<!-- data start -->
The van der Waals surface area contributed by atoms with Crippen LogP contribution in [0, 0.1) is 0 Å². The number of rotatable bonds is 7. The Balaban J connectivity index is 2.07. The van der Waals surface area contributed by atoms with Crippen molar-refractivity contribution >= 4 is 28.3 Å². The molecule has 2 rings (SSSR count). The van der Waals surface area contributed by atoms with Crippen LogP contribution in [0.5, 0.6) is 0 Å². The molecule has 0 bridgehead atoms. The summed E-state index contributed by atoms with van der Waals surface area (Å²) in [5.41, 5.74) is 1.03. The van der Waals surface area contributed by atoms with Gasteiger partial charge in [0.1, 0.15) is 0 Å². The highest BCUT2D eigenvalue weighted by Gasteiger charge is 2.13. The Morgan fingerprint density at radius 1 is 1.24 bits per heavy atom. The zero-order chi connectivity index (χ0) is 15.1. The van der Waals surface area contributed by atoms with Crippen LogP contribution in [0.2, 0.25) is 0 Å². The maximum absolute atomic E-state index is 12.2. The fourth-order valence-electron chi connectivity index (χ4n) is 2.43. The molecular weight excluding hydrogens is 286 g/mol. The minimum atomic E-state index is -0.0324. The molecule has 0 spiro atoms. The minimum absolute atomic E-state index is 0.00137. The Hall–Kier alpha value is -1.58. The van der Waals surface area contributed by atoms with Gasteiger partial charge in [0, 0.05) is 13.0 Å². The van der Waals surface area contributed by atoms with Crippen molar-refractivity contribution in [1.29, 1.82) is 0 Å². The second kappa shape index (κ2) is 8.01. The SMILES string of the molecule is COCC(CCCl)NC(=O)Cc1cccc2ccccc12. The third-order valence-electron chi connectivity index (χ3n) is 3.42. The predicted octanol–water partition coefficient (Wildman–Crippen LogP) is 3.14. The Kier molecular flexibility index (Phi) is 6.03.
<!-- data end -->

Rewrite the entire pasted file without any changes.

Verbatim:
The van der Waals surface area contributed by atoms with Crippen LogP contribution in [0, 0.1) is 0 Å². The number of rotatable bonds is 7. The Balaban J connectivity index is 2.07. The van der Waals surface area contributed by atoms with Crippen molar-refractivity contribution >= 4 is 28.3 Å². The molecule has 2 rings (SSSR count). The van der Waals surface area contributed by atoms with Crippen LogP contribution in [0.5, 0.6) is 0 Å². The molecule has 0 bridgehead atoms. The summed E-state index contributed by atoms with van der Waals surface area (Å²) in [5.41, 5.74) is 1.03. The van der Waals surface area contributed by atoms with Gasteiger partial charge in [0.1, 0.15) is 0 Å². The highest BCUT2D eigenvalue weighted by Gasteiger charge is 2.13. The Morgan fingerprint density at radius 1 is 1.24 bits per heavy atom. The zero-order chi connectivity index (χ0) is 15.1. The van der Waals surface area contributed by atoms with Crippen LogP contribution in [0.2, 0.25) is 0 Å². The maximum absolute atomic E-state index is 12.2. The fourth-order valence-electron chi connectivity index (χ4n) is 2.43. The molecular weight excluding hydrogens is 286 g/mol. The minimum atomic E-state index is -0.0324. The molecule has 0 spiro atoms. The minimum absolute atomic E-state index is 0.00137. The Hall–Kier alpha value is -1.58. The van der Waals surface area contributed by atoms with Gasteiger partial charge in [0, 0.05) is 13.0 Å². The van der Waals surface area contributed by atoms with Crippen molar-refractivity contribution in [1.29, 1.82) is 0 Å². The second kappa shape index (κ2) is 8.01. The SMILES string of the molecule is COCC(CCCl)NC(=O)Cc1cccc2ccccc12. The third-order valence-electron chi connectivity index (χ3n) is 3.42. The predicted octanol–water partition coefficient (Wildman–Crippen LogP) is 3.14. The Kier molecular flexibility index (Phi) is 6.03.